Weanling
I've seen neck reining taught with crossed reins but have never tried it for the reasons smrobs stated. Also, having ridden horses trained that way, I prefer to do it one of the more common ways.
Those headsetters aren't legal to show in. You can use them for timed events, but not show classes. I can't see the use of them as a training aid for rail classes.
Posted via Mobile Device
     
    05-24-2011, 12:54 AM
  #44
Banned
Well when I was doing the crossed rein thing, I didn't worry about having to use a one rein stop. We're talking years ago and there was no such thing as stopping that way, LOL. As for not having control, I plan to try to train Sienna's neck reining to be more sensitive because some one did a 1/2 way job on her, and I'll be doing it in an arena, just to give her an idea of what I'm asking and trying to make it successful for her as quickly as possible. Just a couple days of brush up, and she needs some arena work anyway after mostly having the winter off because it was harsh. It doesn't prevent you from using a regular stop and I can't think of any time in an arena I had to use a one rein stop (of course I'm sure she'll prove me wrong, LOL) I always do 'hips over, backing, and front pivoting before I ever tighten the saddle along with flexing her. Just so she's in the mind set to work. I'll let you guys know how it works out. Cheryl
     
    05-24-2011, 06:39 PM
  #45
Green Broke
Yeah I think they were reiningfan. I just typed in horse cable halter on google to see if I could find it.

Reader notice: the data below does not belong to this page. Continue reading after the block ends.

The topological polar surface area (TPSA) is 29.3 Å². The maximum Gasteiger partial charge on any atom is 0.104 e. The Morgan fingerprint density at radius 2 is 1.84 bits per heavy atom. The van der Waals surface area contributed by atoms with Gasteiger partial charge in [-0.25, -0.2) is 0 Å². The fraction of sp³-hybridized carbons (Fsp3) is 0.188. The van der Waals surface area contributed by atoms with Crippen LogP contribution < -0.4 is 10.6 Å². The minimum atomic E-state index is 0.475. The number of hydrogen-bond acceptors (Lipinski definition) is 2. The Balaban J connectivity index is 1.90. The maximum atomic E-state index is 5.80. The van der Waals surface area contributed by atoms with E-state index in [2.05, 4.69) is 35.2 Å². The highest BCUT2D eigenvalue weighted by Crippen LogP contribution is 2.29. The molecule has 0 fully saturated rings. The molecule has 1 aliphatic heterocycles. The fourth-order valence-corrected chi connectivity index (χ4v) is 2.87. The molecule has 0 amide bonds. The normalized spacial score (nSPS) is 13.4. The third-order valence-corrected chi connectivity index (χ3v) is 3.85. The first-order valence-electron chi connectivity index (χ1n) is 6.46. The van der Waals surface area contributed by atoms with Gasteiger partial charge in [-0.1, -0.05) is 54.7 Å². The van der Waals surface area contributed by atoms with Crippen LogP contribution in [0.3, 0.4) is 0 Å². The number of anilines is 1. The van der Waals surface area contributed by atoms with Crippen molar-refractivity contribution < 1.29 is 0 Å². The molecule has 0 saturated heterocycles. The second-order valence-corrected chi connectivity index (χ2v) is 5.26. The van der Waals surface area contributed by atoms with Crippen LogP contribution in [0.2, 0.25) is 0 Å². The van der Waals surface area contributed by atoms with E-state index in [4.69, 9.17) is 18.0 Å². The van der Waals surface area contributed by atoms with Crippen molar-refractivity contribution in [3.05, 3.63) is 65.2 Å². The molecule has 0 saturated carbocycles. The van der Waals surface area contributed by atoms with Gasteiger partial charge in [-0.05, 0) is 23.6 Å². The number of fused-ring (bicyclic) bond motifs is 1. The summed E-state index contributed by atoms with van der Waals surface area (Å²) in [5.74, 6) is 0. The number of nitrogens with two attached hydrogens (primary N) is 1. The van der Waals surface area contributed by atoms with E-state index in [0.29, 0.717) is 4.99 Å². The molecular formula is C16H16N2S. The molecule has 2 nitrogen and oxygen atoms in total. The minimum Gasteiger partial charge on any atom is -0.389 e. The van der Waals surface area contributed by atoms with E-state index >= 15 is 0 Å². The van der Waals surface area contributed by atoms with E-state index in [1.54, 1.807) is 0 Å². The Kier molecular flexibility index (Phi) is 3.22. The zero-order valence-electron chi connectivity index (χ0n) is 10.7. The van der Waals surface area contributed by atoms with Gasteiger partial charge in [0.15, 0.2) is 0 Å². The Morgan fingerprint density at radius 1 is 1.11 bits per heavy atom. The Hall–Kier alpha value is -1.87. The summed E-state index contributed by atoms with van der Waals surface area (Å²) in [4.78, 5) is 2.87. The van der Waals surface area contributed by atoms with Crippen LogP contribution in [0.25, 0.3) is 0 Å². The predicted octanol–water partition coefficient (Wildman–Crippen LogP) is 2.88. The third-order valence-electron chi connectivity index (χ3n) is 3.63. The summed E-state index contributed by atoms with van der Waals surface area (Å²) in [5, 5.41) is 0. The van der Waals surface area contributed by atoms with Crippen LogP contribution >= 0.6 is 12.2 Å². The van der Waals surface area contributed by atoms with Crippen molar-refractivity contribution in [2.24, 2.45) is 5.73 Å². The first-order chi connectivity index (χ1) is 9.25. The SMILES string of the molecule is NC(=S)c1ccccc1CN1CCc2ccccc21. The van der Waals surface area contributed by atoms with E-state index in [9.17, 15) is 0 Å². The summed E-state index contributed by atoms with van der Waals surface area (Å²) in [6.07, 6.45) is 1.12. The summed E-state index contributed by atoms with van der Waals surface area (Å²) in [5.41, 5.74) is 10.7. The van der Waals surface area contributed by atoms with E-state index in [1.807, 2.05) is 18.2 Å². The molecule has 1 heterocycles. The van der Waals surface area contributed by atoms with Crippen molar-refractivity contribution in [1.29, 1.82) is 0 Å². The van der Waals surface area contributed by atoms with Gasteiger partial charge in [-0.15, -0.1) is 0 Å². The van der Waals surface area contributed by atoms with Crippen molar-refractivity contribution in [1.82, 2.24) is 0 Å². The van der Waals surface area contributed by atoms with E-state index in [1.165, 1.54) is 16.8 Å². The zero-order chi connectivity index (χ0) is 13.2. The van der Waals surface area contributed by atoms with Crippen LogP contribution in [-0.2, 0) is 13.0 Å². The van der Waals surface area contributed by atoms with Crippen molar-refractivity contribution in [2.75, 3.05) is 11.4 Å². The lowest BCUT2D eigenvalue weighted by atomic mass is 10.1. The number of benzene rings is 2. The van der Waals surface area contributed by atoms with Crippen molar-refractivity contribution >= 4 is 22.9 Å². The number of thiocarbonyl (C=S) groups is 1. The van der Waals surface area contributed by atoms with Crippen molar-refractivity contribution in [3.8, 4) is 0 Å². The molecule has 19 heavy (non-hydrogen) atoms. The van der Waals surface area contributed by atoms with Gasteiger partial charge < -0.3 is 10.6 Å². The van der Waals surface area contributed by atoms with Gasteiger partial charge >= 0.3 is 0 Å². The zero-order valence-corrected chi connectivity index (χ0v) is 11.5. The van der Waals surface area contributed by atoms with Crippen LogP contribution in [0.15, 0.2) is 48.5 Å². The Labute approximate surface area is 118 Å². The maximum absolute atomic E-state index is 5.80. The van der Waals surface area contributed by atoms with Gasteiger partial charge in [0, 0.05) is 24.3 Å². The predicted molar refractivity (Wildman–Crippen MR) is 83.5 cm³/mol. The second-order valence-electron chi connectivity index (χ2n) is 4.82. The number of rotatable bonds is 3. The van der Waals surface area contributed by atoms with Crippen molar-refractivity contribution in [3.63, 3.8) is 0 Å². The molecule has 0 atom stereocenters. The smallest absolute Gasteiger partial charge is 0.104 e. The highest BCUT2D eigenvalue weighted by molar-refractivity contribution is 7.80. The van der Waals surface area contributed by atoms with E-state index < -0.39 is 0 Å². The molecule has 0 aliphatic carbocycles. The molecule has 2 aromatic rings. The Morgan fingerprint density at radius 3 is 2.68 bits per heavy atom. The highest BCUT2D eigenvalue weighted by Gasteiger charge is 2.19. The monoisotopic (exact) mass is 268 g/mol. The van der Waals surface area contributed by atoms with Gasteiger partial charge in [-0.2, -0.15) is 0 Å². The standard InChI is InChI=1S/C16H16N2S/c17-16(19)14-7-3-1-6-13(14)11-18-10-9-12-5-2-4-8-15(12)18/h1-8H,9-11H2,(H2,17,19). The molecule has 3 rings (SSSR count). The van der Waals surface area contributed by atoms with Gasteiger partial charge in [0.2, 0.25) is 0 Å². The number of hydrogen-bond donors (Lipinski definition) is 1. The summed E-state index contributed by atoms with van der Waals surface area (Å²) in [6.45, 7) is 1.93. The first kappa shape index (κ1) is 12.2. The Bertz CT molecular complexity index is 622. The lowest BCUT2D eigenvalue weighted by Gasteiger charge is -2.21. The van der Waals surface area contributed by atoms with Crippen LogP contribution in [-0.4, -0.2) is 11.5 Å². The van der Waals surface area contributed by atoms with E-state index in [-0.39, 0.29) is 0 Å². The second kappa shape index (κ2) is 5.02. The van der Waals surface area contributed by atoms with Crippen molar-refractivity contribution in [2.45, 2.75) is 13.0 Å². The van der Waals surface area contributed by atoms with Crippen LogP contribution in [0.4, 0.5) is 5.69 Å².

05-24-2011, 06:58 PM
  #46
Banned
I was confused on that too reiningfan. I don't think Sienna would ever relax if she was 'tied down.' She does great on a loose rein, and I did some work with her this winter on not trying to jerk the reins or go through the bit. My disability is anxiety related and I tighten up without even knowing it at times, and like I said earlier in a post, don't have the softest hands in the world sometimes. Her previous owners were even worse, but intentionally thinking the harsher they were the better she'd behave. I tacked her all up a couple times this winter even though it was too bad to ride, and looped the tied reins over the saddle horn. She had plenty of room with no pull. I led her on the roads and when she jerked she corrected herself. After a couple different times of doing that she was carrying her head in a nice, relaxed position. Now I have a bosal but will use a full cheek snaffle for a couple of days to practice the reining then I hope I can move into the bosal which will ease my mind about tightening the reins unintentionally. But she doesn't like having her head 'contained' if that's the word I'm looking for. I had to teach her to stand at cross ties, she fought them at first because they of course restricted her head motion. She's really a sweet horse, like when I say fought them, she got her head under one of the ties, etc. but never tried to do anything to me. I hope to get to go tomorrow and maybe get some time in the inside arena because of all the rain we've had, and supposed to rain again tomorrow afternoon. I guess I'll see how she does
     
    07-10-2011, 05:49 PM
  #47
Foal
Quote:
Originally Posted by misskingraven    
Well, I am new to western pleasure, and I was thinking of doing some small shows later on in the year so I have a couple of questions!
1) Do the WP horses in small classes have to do the 'peanut roller' thing they do it high up classes? I am not sure if that is the right word for it too :O
2) What if your horse does not neck rein, can you do it 2 handed? (I am teaching my horse how to neck rein right now)
3) Do I need super nice saddles with the silver on them for starting out, or will my roping saddle work?
4) How low does the horses head have to be?
5) Are there special bits involved in the small horse shows?

Keep in mind that this is really low level stuff, not anything fancy and high up there